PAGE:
Under Sutton, Britain topped the cycling medal standings at the 2008 Olympics in Beijing after winning 14 medals. Britain won 12 medals in cycling at the London Olympics in 2012.

“Cycling is my passion and I have always worked to get the very best out of professional athletes,” Sutton said. “I am proud of what British Cycling has achieved and I am excited by the potential of the team for Rio. They will always have my full support.”

Speaking before accusations made by Kenny, Sutton denied making the comments about Varnish.

“Actually I’m embracing the opportunity to sit in front of the panel and give my view because I don’t think I’ve been heard properly from Day 1 of this,” Sutton told The Times newspaper. “I’ve had great support from everybody here, but at the end of the day it’s an allegation.”

Olympic cycling champion Victoria Pendleton, who is now retired, told The Daily Telegraph that she never felt British Cycling gave her the same respect as her male teammates, and said she knows “exactly how miserable they made me.”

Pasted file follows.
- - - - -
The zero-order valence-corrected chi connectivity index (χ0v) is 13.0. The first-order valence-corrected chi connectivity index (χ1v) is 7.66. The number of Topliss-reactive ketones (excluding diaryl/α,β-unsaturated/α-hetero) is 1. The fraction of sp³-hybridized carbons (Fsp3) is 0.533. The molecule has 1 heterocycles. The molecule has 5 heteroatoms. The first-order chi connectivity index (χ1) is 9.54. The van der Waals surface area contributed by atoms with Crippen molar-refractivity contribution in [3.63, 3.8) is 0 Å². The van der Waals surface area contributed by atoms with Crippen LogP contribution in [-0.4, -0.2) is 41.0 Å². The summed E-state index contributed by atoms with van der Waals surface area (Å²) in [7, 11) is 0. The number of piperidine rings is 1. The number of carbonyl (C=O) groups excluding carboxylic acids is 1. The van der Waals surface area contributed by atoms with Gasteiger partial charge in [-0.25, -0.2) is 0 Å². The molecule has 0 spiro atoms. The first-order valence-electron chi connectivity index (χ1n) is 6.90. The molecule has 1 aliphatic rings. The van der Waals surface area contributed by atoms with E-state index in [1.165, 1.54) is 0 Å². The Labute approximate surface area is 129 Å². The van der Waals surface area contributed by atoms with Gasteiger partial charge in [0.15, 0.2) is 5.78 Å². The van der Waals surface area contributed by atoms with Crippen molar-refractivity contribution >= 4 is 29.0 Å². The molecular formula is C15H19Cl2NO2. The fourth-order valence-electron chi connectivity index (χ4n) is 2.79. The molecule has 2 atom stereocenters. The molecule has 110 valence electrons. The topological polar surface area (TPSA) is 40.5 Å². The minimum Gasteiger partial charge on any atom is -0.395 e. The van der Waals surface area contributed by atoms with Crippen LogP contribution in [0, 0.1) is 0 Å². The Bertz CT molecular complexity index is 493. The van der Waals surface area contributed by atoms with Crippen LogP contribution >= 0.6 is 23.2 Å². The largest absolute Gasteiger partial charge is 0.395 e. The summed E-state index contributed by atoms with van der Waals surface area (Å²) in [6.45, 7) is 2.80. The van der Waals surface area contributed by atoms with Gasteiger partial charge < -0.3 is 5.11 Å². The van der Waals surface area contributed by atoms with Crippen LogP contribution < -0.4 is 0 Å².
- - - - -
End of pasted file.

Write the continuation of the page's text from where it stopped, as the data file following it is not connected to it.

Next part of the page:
Australia’s Jay Vine wins Tour Down Under

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ADELAIDE, Australia — Australia’s Jay Vine defended his overnight lead to win the Tour Down Under, the first event of the 2023 World Tour.

Simon Yates of Britain won the final stage and moved up from third to second place on overall standings. Vine came in second on the stage to secure the biggest win of his career in a stage race.

The UAE Team Emirates rider took the overall tour lead when he finished second in Stage 2 and third in Stage 3. He came into the final stage with a 15-second lead on general classification.